The Persian cucumber (Cucumis sativus "Persian") is a variety of burpless cucumber, meaning its consumption is less likely to cause gastrointestinal upset than other types. This cucumber is also small, sweet and essentially seedless. It's also known as Beit Alpha cucumber, a name that indicates the community in northern Israel where the fruit was originally developed.
Appearance and Flavor
In contrast to the thick, bumpy skin of the common garden cucumber (Cucumis sativus), the Persian cucumber features a smooth, thin skin that doesn’t require peeling. Its flesh is largely free of bitter-tasting seeds and is firm instead of watery, attributes that lend crunch and a mild sweetness.
Like other members of the gourd family, the Persian cucumber grows as a creeping vine that appreciates a trellis or other vertical support to increase spread as well as reduce the risk of powdery mildew and other soil-borne diseases. As a tropical species, the plant requires a minimum soil temperature of 70 degrees Fahrenheit and at least six hours of full sun each day. Because this annual cannot withstand frost or cold temperatures, the Persian cucumber is one of the last annual crops to be planted in the garden in spring and is best suited for U.S. Department of Agriculture plant hardiness zones 4 through 12.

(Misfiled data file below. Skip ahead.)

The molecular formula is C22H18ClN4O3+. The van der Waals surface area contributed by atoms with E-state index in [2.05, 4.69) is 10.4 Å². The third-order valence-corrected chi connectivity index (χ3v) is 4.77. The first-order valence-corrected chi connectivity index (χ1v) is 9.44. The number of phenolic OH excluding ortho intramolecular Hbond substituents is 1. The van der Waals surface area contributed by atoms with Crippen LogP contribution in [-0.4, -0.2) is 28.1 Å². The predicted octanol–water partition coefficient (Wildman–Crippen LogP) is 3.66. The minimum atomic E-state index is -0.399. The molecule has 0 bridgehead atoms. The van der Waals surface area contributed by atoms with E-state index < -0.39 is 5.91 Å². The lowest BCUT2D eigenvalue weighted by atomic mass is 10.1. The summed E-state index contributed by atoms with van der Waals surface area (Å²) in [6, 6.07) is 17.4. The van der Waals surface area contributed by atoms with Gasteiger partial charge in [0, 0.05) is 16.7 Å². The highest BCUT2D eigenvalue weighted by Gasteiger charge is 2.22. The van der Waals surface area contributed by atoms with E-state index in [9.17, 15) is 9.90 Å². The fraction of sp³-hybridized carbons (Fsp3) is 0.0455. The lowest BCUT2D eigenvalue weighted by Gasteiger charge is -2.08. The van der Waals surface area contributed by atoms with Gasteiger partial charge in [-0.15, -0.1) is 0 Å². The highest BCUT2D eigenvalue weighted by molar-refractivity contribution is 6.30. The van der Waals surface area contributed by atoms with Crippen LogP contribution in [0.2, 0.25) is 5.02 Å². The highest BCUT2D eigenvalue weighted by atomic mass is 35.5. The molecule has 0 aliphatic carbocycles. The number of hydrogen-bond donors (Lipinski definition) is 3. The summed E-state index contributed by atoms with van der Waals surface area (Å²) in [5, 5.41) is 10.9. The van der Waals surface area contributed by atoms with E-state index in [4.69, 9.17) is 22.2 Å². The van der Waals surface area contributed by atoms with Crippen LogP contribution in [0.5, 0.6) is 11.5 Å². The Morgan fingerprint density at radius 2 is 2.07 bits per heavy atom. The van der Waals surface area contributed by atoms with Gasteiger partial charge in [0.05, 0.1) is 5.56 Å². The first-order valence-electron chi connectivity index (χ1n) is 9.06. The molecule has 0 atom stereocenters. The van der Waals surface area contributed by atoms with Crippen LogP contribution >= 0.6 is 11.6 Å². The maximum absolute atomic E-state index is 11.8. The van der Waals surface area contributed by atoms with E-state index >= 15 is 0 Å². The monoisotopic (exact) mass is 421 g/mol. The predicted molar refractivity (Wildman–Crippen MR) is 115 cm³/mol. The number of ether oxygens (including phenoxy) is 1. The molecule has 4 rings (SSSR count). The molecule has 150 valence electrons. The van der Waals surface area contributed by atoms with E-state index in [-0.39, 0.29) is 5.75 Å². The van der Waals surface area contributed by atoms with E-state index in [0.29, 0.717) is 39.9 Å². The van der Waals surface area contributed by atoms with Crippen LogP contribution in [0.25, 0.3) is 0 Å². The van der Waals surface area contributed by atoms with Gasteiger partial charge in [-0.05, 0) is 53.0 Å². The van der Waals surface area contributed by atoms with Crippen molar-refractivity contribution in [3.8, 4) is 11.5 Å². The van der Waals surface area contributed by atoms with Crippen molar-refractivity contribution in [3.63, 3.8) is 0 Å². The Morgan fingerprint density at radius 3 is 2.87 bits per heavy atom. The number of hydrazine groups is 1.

Harvesting and Use
The ideal time to pick a Persian cucumber is when the fruit reaches 4 to 6-inches in length. If it's allowed to grow bigger, bitter seeds may develop that will compromise the flavor. Harvesting mature fruit encourages the production of more cucumbers. When harvesting, cut, rather than pull, the fruit from the stem.
Persian cucumbers are commonly used as a slicing cucumber for salads and appetizers, although their crisp texture also makes them suitable for pickling. Because they blend well with a variety of spices, herbs and vegetables, they work well in dressings, dips and salsas. Notable pairings include cumin, mint, parsley, black pepper, garlic, onion and tomato.
There are several cultivars of Persian cucumber, each with different qualities. Diva (“Cucumis sativus "Diva”) often produces a heavier cucumber but less fruit overall. The cultivars that tend to produce the highest yield include Rambo (“Cucumis sativus “Rambo”) and Sarig (“Cucumis sativus “Sarig”). Snack-sized cultivars like Silor (“Cucumis sativus “Silor”), which are typically one-third smaller, are good "take-alongs" because they fit easily into a small container or lunchbox.